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Nova Scotia Health celebrates Rural Week to attract physicians to rural areas of Nova Scotia

Last week, first year medical students fanned out across the province for Rural Week. This is a program for first year Dalhousie medical students to expose them early in their career to the realities of rural practice. If we can ignite the fire for comprehensive rural medicine early, we can help sustain this important service in our communities. Each year in May, the medical students spend a week experiencing living, working, practicing in rural communities across Nova Scotia.

“We established this program in 2019 to promote family medicine as a career option and to increase the exposure early to the joys of rural medicine,” says Katherine Stringer, Head of the Department of Family medicine for Dalhousie University Medical School. “The program was started in direct response to declining enrolment in family medicine and is a great way to highlight physician practice and lifestyle outside of urban centers. From what we can see, it is a contributing part to the subsequent increase in Dalhousie students who are now selecting family medicine as their career path. We owe much of this success to physicians and communities across the province who volunteer their time to make a lasting impact on our medical students,” she says. 

To celebrate Rural Week, Nova Scotia Health’s Physician Recruitment Team worked closely with community partners to host various events across the province. It’s important to showcase the many ways Nova Scotia is More than Medicine+ and highlight the wonderful lifestyles these communities have to offer.  Local physicians and medical residents ensured the students had exposure to the many clinical aspects of community medicine and offered suturing clinics and and plastering/casting workshops. In the evenings, the students were entertained with community dinners, pub nights, running clubs, hikes, tours, and other social events during their placements.

Dr. Justin Blaauwendraat, Family Physician in Truro, has been a physician assessor for Rural Week since the program was established. Every year, he looks forward to showcasing his community and the full scope of medicine in multiple clinical settings.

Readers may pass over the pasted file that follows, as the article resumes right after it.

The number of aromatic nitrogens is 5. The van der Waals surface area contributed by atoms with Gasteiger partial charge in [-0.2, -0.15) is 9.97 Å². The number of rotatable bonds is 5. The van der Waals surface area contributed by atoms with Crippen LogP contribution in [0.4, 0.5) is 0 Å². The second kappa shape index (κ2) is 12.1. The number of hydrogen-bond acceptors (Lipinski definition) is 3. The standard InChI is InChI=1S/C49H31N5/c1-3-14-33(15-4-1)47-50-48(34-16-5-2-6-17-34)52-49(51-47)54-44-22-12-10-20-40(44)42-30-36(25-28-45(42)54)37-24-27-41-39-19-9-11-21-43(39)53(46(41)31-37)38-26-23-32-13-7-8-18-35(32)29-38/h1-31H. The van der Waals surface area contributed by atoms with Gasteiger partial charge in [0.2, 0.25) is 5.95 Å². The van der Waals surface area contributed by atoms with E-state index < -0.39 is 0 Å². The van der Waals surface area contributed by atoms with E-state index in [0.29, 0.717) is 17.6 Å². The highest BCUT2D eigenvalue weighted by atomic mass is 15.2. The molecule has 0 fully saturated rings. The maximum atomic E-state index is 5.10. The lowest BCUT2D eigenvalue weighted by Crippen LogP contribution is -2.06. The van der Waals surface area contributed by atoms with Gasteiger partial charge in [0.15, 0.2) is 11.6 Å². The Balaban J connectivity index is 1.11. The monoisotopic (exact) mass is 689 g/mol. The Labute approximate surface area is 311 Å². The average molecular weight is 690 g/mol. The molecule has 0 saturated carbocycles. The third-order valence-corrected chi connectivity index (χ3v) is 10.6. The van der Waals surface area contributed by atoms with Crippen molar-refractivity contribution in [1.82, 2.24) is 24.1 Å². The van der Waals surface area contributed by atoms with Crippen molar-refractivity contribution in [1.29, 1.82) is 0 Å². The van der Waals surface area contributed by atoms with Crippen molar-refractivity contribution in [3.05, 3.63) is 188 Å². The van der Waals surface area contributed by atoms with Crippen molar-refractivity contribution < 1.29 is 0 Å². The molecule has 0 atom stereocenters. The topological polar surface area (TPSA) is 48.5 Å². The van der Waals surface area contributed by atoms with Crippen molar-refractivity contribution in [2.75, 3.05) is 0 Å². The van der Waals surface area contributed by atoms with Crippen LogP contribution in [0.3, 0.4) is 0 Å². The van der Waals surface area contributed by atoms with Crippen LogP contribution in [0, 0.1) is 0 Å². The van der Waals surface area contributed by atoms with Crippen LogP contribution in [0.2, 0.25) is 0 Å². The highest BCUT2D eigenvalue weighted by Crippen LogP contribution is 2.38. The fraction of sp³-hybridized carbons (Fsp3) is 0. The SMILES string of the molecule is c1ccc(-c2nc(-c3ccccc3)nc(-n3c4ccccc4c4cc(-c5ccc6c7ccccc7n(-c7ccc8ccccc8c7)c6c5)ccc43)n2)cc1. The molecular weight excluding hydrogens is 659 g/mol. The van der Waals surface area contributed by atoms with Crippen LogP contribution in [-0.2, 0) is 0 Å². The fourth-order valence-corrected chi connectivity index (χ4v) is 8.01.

“This week is important because it provides an opportunity to experience the unique rewards and challenges of practicing in a rural setting,” said Dr. Blaauwendraat. “It is an inspiring week for the students early on in their career as they potentially identifying pathways of medicine that they may not have considered pursuing until now. Equally in return, I am re-inspired and reminded of the core values of why we pursue medicine in the first place. The ‘fresh enthusiasm’ the students bring throughout the week is rejuvenating, especially in the challenging times we are experiencing as physicians in our current landscape.” 

Dr. Blaauwendraat said conversations with the medical students focus on the connectiveness of relationships with patients and how physicians may interact with them more frequently in their towns and communities and how to navigate those interactions.

“Rural physicians are often treating the patient as part of a longer continuum impacted by multiple social and community factors,” said Dr. Blaauwendraat. “We also display the cohesive and personable relationships with our colleagues and specialists while at work, but also outside of the clinic or hospital setting. For students to experience firsthand the benefits of those relationships and how they contribute to patient outcomes and workplace satisfaction is a very rewarding opportunity that Rural Week provides.”

Medical student Luke, originally from Auckland, New Zealand, expressed excitement about his placement in Liverpool and looked forward to exploring rural medicine in the province and what it entails.

“I am happy to see that physicians are held to such high regard in rural communities,” said Luke.

Originally from Antigonish, Carly’s placement was in her hometown. She has an interest in family medicine, but she is keen to explore other specialties.

“Rural medicine allows for patients and doctors to have longitudinal relationships and help the community as a whole,” said Carly.

Marika, originally from Truro also spent her Rural Week placement in her hometown. She is interested in rural medicine and reflected fondly about her upbringing in rural Nova Scotia.

“I am excited to return the generosity and support to my community,” said Marika.

Providing an opportunity for medical students to experience rural placements is instrumental in attracting physicians to underserved communities throughout Nova Scotia. By introducing medical students to Nova Scotia’s friendly communities and beautiful places and allow them to begin picturing what their ideal practice might look like in our province.

Nova Scotia Health sincerely thanks our community partners, physicians and residents, Dalhousie University, and clinics for their participation in this year’s Rural Week!

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